Author Stephan Talty Illustration Graham Roumieu
If there is a mecca for extreme chocolate, on this serene day in March it’s the tiny Italian town of Auronzo di Cadore. That’s because practically overnight, a 26-foot tower made entirely of chocolate has appeared near the town ice rink, as if the Oompa Loompas had staged an invasion.
Ice skaters gaze at it as they arrive for their morning spin in the cold mountain air. Tourists gawk and snap pictures of the tower’s intricately carved exterior. The representative of the Guinness Book of World Records has come and gone, leaving a certificate confirming this is officially the highest freestanding structure made entirely of chocolate. Ever.
The sugar castle was built by Mirco Della Vecchia, a master chocolatier famous for his world records in cacao. “I started working as a confectioner at thirteen,” says the mustachioed chocolate mastermind. “I knew immediately this would be my future.”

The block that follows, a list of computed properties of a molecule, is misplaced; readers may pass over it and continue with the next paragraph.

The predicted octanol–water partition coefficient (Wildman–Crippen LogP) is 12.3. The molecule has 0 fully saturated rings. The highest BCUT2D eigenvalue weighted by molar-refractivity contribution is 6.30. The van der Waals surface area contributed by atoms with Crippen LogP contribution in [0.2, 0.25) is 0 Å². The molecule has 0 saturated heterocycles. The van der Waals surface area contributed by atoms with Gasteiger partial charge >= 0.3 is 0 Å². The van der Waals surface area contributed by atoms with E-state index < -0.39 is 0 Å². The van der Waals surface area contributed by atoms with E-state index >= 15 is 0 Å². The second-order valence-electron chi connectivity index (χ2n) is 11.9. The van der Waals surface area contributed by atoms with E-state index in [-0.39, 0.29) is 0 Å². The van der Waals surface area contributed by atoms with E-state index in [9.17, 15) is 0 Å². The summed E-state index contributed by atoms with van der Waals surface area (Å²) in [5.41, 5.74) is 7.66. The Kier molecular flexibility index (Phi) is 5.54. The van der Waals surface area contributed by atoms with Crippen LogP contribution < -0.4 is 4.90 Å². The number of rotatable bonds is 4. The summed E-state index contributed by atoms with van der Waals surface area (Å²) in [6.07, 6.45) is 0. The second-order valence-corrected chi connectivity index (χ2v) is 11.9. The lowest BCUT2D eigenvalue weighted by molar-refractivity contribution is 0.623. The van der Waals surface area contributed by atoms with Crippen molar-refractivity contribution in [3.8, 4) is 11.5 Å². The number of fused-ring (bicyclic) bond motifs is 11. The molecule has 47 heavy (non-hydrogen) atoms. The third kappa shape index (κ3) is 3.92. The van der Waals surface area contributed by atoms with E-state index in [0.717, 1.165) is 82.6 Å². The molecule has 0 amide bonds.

For this effort, Della Vecchia took as his inspiration the famous St. Mark’s Campanile in Venice, which he wanted to duplicate in miniature. He then transported 10 tons of pure white chocolate all the way from Ecuador. The liquid was poured into a specially built mold 26 feet high and allowed to chill until it was solid. Then Della Vecchia and his team went to work, carving struts and windows to match the original, as shavings drifted to the ground. (Sadly for some, after the exposition, and lengthy exposure to the elements, it won’t be very appetizing.)
Della Vecchia has struck here before. If you stroll over to city hall, you’ll find his replica of the famous “Three Peaks” of the local Dolomite Mountains, the tops dusted with what appears to be sugar.
It’s officially the heaviest cocoa-based sculpture ever created. And it’s kept locked behind thick glass.